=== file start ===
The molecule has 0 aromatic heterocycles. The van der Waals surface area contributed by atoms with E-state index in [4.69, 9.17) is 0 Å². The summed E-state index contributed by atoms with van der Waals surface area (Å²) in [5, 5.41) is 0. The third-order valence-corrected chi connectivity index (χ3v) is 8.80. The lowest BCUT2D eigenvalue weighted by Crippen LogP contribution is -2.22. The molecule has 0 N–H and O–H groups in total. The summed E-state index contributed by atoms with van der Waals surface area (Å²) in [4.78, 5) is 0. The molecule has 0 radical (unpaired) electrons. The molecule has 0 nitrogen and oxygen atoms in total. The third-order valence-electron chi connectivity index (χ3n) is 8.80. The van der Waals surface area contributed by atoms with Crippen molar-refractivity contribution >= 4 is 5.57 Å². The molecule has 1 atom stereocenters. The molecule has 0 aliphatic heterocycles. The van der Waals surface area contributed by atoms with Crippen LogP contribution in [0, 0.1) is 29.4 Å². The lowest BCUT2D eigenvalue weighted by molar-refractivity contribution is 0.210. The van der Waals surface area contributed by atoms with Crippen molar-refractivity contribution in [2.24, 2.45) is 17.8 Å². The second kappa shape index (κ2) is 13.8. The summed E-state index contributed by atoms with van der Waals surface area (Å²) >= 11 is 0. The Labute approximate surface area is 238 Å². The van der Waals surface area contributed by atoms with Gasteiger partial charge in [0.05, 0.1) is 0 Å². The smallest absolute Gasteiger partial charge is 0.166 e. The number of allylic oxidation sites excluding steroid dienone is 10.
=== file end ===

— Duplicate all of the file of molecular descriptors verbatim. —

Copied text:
The molecule has 0 aromatic heterocycles. The van der Waals surface area contributed by atoms with E-state index in [4.69, 9.17) is 0 Å². The summed E-state index contributed by atoms with van der Waals surface area (Å²) in [5, 5.41) is 0. The third-order valence-corrected chi connectivity index (χ3v) is 8.80. The lowest BCUT2D eigenvalue weighted by Crippen LogP contribution is -2.22. The molecule has 0 N–H and O–H groups in total. The summed E-state index contributed by atoms with van der Waals surface area (Å²) in [4.78, 5) is 0. The molecule has 0 radical (unpaired) electrons. The molecule has 0 nitrogen and oxygen atoms in total. The third-order valence-electron chi connectivity index (χ3n) is 8.80. The van der Waals surface area contributed by atoms with Crippen molar-refractivity contribution >= 4 is 5.57 Å². The molecule has 1 atom stereocenters. The molecule has 0 aliphatic heterocycles. The van der Waals surface area contributed by atoms with Crippen LogP contribution in [0, 0.1) is 29.4 Å². The lowest BCUT2D eigenvalue weighted by molar-refractivity contribution is 0.210. The van der Waals surface area contributed by atoms with Crippen molar-refractivity contribution in [2.24, 2.45) is 17.8 Å². The second kappa shape index (κ2) is 13.8. The summed E-state index contributed by atoms with van der Waals surface area (Å²) >= 11 is 0. The Labute approximate surface area is 238 Å². The van der Waals surface area contributed by atoms with Gasteiger partial charge in [0.05, 0.1) is 0 Å². The smallest absolute Gasteiger partial charge is 0.166 e. The number of allylic oxidation sites excluding steroid dienone is 10.